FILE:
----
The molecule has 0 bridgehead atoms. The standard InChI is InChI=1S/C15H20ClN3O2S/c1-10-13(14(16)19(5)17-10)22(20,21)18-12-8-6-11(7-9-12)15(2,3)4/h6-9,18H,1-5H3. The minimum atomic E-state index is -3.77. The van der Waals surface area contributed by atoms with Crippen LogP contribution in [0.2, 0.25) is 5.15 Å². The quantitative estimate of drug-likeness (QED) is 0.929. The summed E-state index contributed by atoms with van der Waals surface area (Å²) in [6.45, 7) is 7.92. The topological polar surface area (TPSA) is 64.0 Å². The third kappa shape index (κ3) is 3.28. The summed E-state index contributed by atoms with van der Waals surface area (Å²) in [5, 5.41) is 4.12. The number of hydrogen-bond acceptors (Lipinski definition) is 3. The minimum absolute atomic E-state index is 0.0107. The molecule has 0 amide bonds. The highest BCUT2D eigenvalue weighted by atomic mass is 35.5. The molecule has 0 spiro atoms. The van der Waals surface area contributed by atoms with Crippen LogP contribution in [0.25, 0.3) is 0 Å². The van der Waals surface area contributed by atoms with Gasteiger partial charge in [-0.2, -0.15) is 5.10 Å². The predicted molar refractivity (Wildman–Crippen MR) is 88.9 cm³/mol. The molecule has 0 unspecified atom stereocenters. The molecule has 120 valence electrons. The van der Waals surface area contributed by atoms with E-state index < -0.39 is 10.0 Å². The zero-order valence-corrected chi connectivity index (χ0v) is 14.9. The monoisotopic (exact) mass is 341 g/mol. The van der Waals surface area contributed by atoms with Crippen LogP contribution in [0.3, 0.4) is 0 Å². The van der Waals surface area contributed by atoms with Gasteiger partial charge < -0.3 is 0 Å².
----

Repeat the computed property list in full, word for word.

The molecule has 0 bridgehead atoms. The standard InChI is InChI=1S/C15H20ClN3O2S/c1-10-13(14(16)19(5)17-10)22(20,21)18-12-8-6-11(7-9-12)15(2,3)4/h6-9,18H,1-5H3. The minimum atomic E-state index is -3.77. The van der Waals surface area contributed by atoms with Crippen LogP contribution in [0.2, 0.25) is 5.15 Å². The quantitative estimate of drug-likeness (QED) is 0.929. The summed E-state index contributed by atoms with van der Waals surface area (Å²) in [6.45, 7) is 7.92. The topological polar surface area (TPSA) is 64.0 Å². The third kappa shape index (κ3) is 3.28. The summed E-state index contributed by atoms with van der Waals surface area (Å²) in [5, 5.41) is 4.12. The number of hydrogen-bond acceptors (Lipinski definition) is 3. The minimum absolute atomic E-state index is 0.0107. The molecule has 0 amide bonds. The highest BCUT2D eigenvalue weighted by atomic mass is 35.5. The molecule has 0 spiro atoms. The van der Waals surface area contributed by atoms with Crippen LogP contribution in [0.25, 0.3) is 0 Å². The van der Waals surface area contributed by atoms with Gasteiger partial charge in [-0.2, -0.15) is 5.10 Å². The predicted molar refractivity (Wildman–Crippen MR) is 88.9 cm³/mol. The molecule has 0 unspecified atom stereocenters. The molecule has 120 valence electrons. The van der Waals surface area contributed by atoms with E-state index < -0.39 is 10.0 Å². The zero-order valence-corrected chi connectivity index (χ0v) is 14.9. The monoisotopic (exact) mass is 341 g/mol. The van der Waals surface area contributed by atoms with Crippen LogP contribution in [0.3, 0.4) is 0 Å². The van der Waals surface area contributed by atoms with Gasteiger partial charge < -0.3 is 0 Å².